• Billie Eilish says she is "appalled and embarrassed"
  • She also gave an explanation about the clip in which she appears to be mocking an accent
  • The singer's new album, "Happier Than Ever," will drop next month

Billie Eilish has apologized after an old edited compilation video of her mouthing an anti-Asian remark resurfaced on social media.

The compilation of several videos was posted on TikTok last week and it appears to show the 19-year-old singer mouthing an Asian racial slur used in Tyler, the Creator’s 2011 song “Fish,” and mocking various accents. It was shared on Twitter also.

As soon as the video spread on social media, Eilish’s fans commented on her accounts and asked her to make a statement.

Eilish, 19, took to Instagram on Monday to address the resurfaced viral video. "I love you guys, and many of you have been asking me to address this. And this is something that I WANT to address because I’m being labeled something that I am not," she said in a statement.

Referring to the spliced video, the singer said that she was 13 or 14-year-old at the time when she “mouthed” a word from a song that she “didn’t know was a derogatory term used against members of the Asian community.”

"I am appalled and embarrassed and want to barf that I ever mouthed along to that word. This song was the only time I’d ever heard that word as it was never used around me by anyone in my family. Regardless of my ignorance and age at the time, nothing excuses the fact is that it was hurtful. And for that I am sorry," she added.

Eilish also went on to address the other half of the video in which she appears to be mocking an accent. She said that the way she was speaking was a “gibberish” voice she has used since she was a child.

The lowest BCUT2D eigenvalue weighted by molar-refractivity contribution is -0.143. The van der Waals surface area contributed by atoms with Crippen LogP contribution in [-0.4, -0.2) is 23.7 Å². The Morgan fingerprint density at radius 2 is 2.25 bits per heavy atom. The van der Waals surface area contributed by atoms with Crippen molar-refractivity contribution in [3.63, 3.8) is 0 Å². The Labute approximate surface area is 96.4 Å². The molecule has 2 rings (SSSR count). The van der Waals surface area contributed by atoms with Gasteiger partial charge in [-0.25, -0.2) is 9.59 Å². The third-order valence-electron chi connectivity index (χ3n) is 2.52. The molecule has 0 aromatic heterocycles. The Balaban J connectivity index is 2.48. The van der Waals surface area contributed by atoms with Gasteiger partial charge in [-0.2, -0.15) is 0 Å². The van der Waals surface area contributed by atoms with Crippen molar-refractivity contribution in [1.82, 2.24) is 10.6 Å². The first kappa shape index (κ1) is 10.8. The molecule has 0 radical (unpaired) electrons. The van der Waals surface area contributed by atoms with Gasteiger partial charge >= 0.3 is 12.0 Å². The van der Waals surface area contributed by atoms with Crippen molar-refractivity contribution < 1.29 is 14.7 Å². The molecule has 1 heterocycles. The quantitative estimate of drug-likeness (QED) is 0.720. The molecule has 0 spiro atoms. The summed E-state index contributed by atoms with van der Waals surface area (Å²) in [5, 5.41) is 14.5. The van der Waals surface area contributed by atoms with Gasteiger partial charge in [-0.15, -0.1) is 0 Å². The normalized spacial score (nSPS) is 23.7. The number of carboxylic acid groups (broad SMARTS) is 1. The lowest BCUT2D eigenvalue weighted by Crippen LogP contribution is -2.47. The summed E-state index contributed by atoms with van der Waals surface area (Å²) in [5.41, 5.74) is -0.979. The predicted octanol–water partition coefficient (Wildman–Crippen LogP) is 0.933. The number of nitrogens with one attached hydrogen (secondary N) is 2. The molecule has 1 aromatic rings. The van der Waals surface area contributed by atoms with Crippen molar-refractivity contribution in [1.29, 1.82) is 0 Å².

"The other video in that edited clip is me speaking in a silly gibberish made up voice… something I started doing as a kid and have done my whole life when talking to my pets, friends, and family. It is absolute gibberish and just me goofing around and is in NO way an imitation of anyone or any language, accent or culture in the SLIGHTEST," the singer clarified.

The "You Should See Me In A Crown" star further mentioned that anyone who knows her in person has seen her “goofing around with voices” her whole life.

“…Regardless of how it was interpreted, I did not mean for any of my actions to have caused hurt to others and it absolutely breaks my heart that it is being labeled no in a way that might cause pain to people hearing it."

Eilish concluded her statement by telling her followers to “continue having conversations, listening, and learning.” Her second studio album, "Happier Than Ever," is slated to drop under Darkroom and Interscope Records labels on July 30.

Teenage pop iconoclast Billie Eilish, who was named Billboard's 2019 Woman of the Year, is expected to battle with Lizzo for top honors
Teenage pop iconoclast Billie Eilish, who was named Billboard's 2019 Woman of the Year, is expected to battle with Lizzo for top honors AFP / VALERIE MACON